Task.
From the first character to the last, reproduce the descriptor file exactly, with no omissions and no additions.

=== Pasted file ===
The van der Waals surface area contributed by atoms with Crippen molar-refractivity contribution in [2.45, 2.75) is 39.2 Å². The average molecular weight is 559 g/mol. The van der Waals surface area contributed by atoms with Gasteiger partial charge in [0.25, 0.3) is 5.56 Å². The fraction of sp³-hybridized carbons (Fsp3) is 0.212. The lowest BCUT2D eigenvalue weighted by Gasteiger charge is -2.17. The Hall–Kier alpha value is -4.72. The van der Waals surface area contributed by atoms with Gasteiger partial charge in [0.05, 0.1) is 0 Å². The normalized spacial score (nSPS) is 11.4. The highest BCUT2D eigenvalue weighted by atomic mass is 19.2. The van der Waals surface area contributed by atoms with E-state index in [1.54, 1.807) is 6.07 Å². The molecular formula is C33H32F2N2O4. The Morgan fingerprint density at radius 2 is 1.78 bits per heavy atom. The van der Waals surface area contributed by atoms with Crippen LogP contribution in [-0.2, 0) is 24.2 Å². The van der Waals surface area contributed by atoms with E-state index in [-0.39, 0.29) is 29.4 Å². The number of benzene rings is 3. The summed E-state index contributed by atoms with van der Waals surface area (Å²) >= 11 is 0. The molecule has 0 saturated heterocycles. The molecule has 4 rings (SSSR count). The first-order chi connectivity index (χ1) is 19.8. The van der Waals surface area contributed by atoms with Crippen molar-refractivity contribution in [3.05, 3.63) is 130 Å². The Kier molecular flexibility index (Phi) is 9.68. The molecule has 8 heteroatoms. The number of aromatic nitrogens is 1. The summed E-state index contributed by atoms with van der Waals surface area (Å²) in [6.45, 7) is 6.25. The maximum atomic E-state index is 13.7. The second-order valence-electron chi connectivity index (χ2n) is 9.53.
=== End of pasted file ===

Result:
The van der Waals surface area contributed by atoms with Crippen molar-refractivity contribution in [2.45, 2.75) is 39.2 Å². The average molecular weight is 559 g/mol. The van der Waals surface area contributed by atoms with Gasteiger partial charge in [0.25, 0.3) is 5.56 Å². The fraction of sp³-hybridized carbons (Fsp3) is 0.212. The lowest BCUT2D eigenvalue weighted by Gasteiger charge is -2.17. The Hall–Kier alpha value is -4.72. The van der Waals surface area contributed by atoms with Gasteiger partial charge in [0.05, 0.1) is 0 Å². The normalized spacial score (nSPS) is 11.4. The highest BCUT2D eigenvalue weighted by atomic mass is 19.2. The van der Waals surface area contributed by atoms with E-state index in [1.54, 1.807) is 6.07 Å². The molecular formula is C33H32F2N2O4. The Morgan fingerprint density at radius 2 is 1.78 bits per heavy atom. The van der Waals surface area contributed by atoms with Crippen LogP contribution in [-0.2, 0) is 24.2 Å². The van der Waals surface area contributed by atoms with E-state index in [-0.39, 0.29) is 29.4 Å². The number of benzene rings is 3. The summed E-state index contributed by atoms with van der Waals surface area (Å²) >= 11 is 0. The molecule has 0 saturated heterocycles. The molecule has 4 rings (SSSR count). The first-order chi connectivity index (χ1) is 19.8. The van der Waals surface area contributed by atoms with Crippen molar-refractivity contribution in [3.05, 3.63) is 130 Å². The Kier molecular flexibility index (Phi) is 9.68. The molecule has 8 heteroatoms. The number of aromatic nitrogens is 1. The summed E-state index contributed by atoms with van der Waals surface area (Å²) in [6.45, 7) is 6.25. The maximum atomic E-state index is 13.7. The second-order valence-electron chi connectivity index (χ2n) is 9.53.